Mercedes and Red Bull had to alter F1 suspension designs for 2017

Formula 1's suspension row is unlikely to escalate to a protest at the Australian Grand Prix, after Red Bull and Mercedes were asked to change elements of their 2017 designs

Mercedes and Red Bull had to alter F1 suspension designs for 2017

The controversy over suspension systems blew up over the winter when Ferrari sought clarification from the FIA on the legality of concepts that were pre-loaded to cleverly help a car's aerodynamic performance.

While Ferrari's original letter was based around a theoretical idea it wanted to pursue, it was widely understood that its real motivation was to challenge clever designs that Mercedes and Red Bull had been running.

Following a final clarification from the FIA ahead of testing last month that made it clear suspension systems should not be designed to deliberately help aerodynamic performance, the governing body inspected the designs of all the teams during the pre-season running in Spain.

The FIA was clear that teams had to prove that their clever suspension systems were not designed to help the car's aerodynamics, and concepts that Mercedes and Red Bull had wanted to run did not fully comply and had to be changed.

FIA race director Charlie Whiting said in a media briefing on Thursday at the Australian Grand Prix: "You are not allowed to have a suspension system that affects the aero performance of the car in anything other than an incidental way.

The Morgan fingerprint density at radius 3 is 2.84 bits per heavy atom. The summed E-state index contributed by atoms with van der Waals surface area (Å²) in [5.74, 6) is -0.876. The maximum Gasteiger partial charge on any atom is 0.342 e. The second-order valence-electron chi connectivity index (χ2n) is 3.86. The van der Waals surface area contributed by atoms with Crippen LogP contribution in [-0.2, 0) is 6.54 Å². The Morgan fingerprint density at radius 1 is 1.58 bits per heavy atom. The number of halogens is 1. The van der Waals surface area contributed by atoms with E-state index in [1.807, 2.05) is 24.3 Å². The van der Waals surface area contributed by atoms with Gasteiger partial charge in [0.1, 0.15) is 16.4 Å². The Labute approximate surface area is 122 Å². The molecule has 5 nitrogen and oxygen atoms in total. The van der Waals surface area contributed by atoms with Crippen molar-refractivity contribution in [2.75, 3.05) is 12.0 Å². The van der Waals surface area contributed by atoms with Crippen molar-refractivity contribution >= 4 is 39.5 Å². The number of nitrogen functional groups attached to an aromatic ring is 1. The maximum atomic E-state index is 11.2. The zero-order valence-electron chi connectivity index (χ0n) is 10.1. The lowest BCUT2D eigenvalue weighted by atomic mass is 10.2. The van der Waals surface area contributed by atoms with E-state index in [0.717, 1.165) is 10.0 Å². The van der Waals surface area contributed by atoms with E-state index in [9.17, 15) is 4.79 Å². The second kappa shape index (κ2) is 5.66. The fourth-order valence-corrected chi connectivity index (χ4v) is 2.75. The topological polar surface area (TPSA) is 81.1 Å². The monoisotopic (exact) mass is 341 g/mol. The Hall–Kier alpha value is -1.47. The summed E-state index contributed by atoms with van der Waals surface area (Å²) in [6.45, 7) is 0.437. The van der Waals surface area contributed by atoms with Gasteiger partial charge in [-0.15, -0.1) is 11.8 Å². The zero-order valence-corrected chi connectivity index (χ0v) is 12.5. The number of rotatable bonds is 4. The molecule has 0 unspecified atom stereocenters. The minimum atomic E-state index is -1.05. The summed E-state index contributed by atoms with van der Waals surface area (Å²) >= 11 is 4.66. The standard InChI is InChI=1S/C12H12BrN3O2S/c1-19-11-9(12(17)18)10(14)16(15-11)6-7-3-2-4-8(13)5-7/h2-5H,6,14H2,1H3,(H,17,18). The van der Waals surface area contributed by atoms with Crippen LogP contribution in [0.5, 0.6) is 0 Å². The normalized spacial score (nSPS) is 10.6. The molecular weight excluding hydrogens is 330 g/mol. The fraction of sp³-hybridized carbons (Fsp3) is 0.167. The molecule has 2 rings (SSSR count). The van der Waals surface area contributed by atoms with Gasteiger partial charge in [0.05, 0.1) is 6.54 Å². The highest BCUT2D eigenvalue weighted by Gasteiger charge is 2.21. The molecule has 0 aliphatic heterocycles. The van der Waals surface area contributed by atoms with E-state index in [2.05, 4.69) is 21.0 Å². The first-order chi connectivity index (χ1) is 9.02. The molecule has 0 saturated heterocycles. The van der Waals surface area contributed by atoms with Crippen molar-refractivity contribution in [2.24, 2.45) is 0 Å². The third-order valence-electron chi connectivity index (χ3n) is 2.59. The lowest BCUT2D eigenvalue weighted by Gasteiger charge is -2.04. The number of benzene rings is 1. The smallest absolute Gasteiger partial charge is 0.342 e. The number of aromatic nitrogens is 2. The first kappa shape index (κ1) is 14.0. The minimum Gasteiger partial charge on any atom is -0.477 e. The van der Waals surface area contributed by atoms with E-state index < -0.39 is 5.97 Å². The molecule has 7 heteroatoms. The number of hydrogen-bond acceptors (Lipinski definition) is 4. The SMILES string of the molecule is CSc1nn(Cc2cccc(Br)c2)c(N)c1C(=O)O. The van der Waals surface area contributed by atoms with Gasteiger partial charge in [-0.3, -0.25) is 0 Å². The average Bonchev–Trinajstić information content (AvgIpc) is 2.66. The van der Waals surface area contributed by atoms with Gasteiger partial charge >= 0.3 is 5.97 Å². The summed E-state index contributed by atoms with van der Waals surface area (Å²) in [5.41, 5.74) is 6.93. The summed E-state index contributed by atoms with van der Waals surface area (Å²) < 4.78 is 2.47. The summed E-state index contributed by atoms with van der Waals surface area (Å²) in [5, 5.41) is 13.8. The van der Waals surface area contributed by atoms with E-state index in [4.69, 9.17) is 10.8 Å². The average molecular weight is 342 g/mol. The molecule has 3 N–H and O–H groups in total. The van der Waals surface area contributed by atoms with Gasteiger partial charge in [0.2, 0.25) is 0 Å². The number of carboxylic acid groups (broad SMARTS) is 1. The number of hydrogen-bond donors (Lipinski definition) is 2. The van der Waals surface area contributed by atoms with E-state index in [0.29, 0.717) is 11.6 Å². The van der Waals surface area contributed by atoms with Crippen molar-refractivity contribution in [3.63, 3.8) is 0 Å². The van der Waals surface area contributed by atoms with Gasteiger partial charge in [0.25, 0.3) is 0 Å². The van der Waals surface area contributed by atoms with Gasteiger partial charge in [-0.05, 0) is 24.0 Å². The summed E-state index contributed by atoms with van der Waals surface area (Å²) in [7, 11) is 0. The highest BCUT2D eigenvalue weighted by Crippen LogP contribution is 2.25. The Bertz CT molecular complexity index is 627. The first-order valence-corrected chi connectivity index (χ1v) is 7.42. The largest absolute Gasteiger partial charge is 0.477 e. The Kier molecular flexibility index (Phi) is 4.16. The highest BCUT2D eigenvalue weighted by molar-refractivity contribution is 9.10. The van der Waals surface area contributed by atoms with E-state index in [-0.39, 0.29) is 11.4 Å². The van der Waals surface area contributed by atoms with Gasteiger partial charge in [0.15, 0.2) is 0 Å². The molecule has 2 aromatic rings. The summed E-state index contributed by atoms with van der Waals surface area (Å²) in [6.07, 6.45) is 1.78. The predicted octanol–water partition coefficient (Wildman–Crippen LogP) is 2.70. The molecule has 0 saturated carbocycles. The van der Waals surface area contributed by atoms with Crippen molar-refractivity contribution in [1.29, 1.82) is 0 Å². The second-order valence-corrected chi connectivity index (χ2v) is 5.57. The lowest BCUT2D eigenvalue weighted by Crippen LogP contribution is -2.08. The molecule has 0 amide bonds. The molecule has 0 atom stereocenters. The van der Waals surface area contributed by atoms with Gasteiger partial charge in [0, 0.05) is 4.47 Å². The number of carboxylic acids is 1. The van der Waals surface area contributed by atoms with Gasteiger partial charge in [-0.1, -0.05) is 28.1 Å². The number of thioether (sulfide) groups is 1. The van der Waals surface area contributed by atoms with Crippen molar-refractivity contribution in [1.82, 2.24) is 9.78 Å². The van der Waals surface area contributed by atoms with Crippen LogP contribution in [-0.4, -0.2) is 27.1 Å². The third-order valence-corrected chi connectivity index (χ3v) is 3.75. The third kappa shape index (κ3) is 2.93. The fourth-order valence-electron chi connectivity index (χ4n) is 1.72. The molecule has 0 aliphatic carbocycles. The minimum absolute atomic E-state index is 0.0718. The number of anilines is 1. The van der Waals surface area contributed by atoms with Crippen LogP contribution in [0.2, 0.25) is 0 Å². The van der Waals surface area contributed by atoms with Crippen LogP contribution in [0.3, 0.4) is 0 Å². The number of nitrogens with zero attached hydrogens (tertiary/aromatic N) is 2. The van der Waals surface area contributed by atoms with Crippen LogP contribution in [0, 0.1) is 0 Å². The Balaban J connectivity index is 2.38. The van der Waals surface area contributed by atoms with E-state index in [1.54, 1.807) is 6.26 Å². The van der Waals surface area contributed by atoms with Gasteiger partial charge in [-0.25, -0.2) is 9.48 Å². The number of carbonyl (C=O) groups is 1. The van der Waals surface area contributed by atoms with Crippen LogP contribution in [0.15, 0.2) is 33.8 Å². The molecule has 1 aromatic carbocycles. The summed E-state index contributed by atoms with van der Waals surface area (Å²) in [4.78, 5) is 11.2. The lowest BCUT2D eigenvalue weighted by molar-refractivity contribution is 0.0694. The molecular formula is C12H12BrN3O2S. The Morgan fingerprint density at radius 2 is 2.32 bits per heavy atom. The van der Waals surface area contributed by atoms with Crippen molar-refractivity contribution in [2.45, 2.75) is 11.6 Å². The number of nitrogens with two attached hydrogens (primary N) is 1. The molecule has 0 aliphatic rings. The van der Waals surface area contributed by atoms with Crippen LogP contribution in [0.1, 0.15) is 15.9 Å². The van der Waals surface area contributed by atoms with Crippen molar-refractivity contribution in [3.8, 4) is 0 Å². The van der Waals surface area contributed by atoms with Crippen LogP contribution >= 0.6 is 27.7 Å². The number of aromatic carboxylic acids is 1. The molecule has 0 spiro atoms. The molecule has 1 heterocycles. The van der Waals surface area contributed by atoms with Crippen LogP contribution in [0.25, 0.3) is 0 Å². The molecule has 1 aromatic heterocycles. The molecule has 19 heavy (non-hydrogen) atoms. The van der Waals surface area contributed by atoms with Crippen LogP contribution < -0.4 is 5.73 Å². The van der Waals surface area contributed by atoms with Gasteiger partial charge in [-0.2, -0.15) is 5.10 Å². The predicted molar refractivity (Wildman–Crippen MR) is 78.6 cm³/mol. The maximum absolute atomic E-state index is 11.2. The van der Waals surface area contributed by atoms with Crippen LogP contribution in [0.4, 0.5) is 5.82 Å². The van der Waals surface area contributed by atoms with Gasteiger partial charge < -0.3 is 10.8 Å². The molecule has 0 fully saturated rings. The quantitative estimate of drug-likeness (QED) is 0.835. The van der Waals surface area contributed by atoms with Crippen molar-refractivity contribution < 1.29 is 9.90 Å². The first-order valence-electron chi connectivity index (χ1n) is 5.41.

"We wanted to see whether the suspension is generally suspension or if it is there predominantly for the aerodynamic performance of the car.

"That is the change. We have been focusing far more on that this year.

"If a suspension system behaves asymmetrically, then there is not a very justifiable reason for behaving like that - if a suspension system goes down at one speed and comes back at a different speed.

"If they are not able to convince us then they are not able to use it."

It is unclear how much of an impact the suspension decision will have on Red Bull and Mercedes, but it is known that Mercedes did not run its trick system at every race last year so it was not essential to its performance.

With Red Bull and Mercedes having been asked to make changes ahead of the weekend, Whiting said on Thursday he was hopeful the matter had been sorted.